First, in Quarles’ chapter on the titles of Jesus, he rightly points out the two levels on which they work: a more generic meaning, but also a “deeper” divine potential (e.g. Lord and Son of God), however I think he goes a little too far at points. As an example, he points out that Lord (kyrios) is the Greek translation of God’s name (Yahweh) in the OT, and thus this fuller meaning of the word is often in play when used of Jesus. I absolutely agree, but when Quarles goes on to list the uses of Lord in the Gospel, it is unclear whether he thinks each character intends this divine meaning, or just that Matthew is drawing his readers’ attention to the irony in their words. Yes, the Canaanite woman’s cry of “Lord, help me” (Matt 15:25) is reminiscent of Ps 109:26, but did she know what she was implying about Jesus, or is it an ironic “coincidence” that Matthew highlights? The distinction is important as it is hard to believe that random people were aware of Jesus’ deity during His ministry! The evidence certainly points in the opposite direction; even His closest followers appear ignorant to His true identity at first. Perhaps Quarles simply thinks Matthew is the one underlining the ironic connections in hindsight, but quotes such as “confession of Jesus’ identity as Yahweh is a condition for becoming Jesus’ disciple” (p143) on the basis of Matt 7:21 makes me uncomfortable since that would require the same of His followers in His earthly ministry.
Second, Quarles’ discussion of Jesus as the New Abraham was troubling at times. One need not be a dispensationalist to be concerned by statements that appear to unequivocally reject any future for Israel. First, Quarles doesn’t explain what it means that Jesus is the founder of “a new Israel” (p101). Since “new” can refer to either the renewal of something preexisting, or the beginning of something’s existence, the word is vague and can lead to misunderstanding. I am uncomfortable with Quarles’ statements such as “God has removed his favor from Israel” (p101), “the kingdom of God [has been] taken away from Israel” (p103), “the destruction of the temple would signal God’s abandonment of Israel for abandoning him” (p105), “God has revoked his invitation to national Israel to participate in the messianic feast” (p107), “the nation of Israel forfeited its privileges as the chosen people of God” (p129) and that Jesus has “transferr[ed] to [his disciples] the promises made to the chosen people of the Old Testament” (p110).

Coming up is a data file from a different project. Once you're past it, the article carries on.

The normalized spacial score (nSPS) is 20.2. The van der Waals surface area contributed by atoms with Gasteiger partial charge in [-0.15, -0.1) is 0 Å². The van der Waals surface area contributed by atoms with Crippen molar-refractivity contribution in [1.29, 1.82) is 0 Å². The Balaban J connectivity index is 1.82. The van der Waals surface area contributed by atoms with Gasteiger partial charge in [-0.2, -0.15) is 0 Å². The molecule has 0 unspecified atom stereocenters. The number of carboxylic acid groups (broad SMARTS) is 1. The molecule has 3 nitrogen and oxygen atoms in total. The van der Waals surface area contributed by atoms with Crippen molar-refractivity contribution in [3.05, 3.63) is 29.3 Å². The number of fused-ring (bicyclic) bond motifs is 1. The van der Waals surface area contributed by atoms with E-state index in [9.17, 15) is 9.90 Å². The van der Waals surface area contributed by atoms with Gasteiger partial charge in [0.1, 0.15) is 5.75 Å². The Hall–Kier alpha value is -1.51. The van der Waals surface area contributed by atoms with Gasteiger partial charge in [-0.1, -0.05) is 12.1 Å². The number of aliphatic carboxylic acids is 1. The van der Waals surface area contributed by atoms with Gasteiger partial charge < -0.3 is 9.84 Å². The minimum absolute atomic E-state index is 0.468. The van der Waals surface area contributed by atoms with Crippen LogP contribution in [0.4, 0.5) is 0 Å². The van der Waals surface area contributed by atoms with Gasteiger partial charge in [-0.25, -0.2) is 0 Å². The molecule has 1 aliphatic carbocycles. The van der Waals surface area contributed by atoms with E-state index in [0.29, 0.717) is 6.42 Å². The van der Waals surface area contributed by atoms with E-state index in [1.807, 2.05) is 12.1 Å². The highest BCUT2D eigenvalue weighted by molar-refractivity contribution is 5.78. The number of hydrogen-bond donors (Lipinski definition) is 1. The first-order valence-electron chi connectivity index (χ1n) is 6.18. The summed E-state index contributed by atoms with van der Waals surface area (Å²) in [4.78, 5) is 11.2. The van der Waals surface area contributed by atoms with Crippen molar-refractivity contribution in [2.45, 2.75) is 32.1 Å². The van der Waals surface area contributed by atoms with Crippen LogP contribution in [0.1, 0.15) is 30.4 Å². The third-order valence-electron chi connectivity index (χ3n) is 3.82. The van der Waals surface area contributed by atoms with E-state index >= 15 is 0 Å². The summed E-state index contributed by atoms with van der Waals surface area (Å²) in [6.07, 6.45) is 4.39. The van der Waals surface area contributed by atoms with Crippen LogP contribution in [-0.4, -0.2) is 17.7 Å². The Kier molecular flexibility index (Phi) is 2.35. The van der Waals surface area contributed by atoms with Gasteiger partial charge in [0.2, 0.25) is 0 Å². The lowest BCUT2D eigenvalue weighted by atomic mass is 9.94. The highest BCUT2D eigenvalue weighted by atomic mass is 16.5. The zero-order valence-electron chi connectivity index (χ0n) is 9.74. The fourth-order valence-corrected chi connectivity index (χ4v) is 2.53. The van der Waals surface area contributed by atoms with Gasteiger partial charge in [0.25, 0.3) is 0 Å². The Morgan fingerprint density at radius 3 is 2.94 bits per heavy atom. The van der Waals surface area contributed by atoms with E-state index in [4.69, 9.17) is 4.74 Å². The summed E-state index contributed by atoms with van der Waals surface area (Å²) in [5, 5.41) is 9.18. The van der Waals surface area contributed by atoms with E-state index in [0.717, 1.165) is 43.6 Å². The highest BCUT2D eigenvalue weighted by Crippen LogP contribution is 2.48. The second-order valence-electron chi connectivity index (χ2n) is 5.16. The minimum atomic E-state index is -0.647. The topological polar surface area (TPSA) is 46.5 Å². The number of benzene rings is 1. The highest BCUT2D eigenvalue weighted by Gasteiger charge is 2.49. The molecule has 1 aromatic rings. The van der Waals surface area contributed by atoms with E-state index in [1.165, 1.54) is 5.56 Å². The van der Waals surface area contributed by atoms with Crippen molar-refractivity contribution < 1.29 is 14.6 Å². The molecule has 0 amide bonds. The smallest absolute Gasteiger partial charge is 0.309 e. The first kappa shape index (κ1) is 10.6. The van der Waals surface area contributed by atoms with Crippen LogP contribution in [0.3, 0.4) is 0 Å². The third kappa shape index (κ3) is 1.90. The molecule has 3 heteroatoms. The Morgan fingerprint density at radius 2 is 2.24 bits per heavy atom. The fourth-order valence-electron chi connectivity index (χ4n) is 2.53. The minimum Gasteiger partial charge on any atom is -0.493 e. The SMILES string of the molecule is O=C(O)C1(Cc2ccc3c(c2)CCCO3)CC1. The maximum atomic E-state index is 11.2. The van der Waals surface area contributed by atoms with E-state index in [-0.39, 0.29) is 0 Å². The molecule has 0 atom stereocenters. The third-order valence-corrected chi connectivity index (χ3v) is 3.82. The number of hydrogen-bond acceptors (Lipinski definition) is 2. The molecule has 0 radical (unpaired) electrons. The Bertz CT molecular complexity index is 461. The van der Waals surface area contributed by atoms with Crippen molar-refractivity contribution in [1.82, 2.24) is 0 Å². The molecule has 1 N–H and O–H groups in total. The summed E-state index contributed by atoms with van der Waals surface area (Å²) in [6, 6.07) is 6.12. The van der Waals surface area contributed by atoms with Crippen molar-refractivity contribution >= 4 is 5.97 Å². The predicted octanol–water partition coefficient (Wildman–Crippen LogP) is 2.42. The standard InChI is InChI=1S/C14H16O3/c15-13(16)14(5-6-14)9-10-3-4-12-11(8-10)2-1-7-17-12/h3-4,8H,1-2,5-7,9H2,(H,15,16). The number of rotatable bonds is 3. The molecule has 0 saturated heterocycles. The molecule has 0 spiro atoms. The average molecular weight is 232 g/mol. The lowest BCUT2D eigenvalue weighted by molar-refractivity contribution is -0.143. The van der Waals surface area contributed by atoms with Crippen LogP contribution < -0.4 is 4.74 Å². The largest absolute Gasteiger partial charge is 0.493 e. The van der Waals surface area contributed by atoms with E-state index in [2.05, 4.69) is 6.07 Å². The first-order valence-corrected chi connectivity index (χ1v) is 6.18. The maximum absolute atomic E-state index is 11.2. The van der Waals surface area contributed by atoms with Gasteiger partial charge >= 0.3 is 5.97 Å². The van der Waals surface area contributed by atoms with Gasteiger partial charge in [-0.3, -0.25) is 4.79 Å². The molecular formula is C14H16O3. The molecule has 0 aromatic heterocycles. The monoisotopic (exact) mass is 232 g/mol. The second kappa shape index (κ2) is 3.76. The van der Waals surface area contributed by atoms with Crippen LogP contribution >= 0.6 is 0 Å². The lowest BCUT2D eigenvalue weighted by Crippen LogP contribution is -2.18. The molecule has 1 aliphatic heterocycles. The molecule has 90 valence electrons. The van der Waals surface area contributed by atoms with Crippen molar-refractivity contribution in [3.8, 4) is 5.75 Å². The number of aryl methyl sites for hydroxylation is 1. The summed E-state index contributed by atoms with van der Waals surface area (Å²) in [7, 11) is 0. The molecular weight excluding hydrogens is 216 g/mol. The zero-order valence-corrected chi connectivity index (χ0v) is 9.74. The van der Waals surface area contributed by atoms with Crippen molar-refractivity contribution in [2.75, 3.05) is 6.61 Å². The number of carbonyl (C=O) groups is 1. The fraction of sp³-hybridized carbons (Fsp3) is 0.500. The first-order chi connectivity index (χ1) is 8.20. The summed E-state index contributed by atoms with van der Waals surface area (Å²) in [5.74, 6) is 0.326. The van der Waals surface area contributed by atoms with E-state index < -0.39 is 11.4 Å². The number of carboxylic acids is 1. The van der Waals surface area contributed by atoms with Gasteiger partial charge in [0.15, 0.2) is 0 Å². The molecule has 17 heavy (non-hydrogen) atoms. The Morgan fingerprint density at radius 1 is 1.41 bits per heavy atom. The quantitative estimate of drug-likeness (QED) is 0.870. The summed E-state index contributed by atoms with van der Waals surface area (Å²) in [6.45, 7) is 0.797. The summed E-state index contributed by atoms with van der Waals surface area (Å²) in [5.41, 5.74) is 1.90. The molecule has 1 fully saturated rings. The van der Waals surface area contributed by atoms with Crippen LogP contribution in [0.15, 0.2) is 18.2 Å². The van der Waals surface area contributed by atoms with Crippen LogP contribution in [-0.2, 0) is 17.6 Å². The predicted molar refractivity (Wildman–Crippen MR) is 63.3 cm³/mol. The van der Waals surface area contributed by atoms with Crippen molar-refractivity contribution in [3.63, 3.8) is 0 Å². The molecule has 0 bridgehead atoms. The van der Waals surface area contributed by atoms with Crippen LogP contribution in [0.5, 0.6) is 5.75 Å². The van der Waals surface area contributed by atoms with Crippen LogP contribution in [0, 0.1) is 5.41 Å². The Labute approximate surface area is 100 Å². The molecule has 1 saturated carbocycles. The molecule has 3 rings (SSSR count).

Now, for me, this is simply overpowering rhetoric that sounds like having one speaker up too loud, or perhaps the other switched off entirely. Quarles rightly points out the seriousness of Israel’s rejection of Jesus and their need to believe in Him to be saved, but much of his chapter appears inconsistent with Paul’s more nuanced view in Romans 9-11. Admittedly, those are difficult chapters, but at the very least the church is “in-grafted”, whereas Quarles seems to tear down the whole tree and start afresh. Wouldn’t such a view have God’s word failing (Rom 9:5-6), due to Him rejecting His people (Rom 11:1), and leave the church wondering what keeps the same from happening to us? However one understands the promise of salvation for “all Israel” (Rom 11:26), surely the church’s relationship to Israel is more nuanced than this. If Quarles had simply spoken of the church as a “renewed” Israel or “grafted” into Israel there would not be such tension with the rest of scripture. Assuming the best, this is uncareful language.
Though I would qualify my recommendation of A Theology of Matthew on these two points, I thoroughly enjoyed it and certainly recommend it as an excellent, accessible, devotional, rich and creative survey of Matthew’s Gospel that pays attention to the Old Testament foundation and exalts Christ throughout!
- Publisher: P&R Publishing
- Softcover: 240 pages
- ISBN: 9781596381674
- This book was generously provided from P&R as a review copy, but that did not interfere with my review.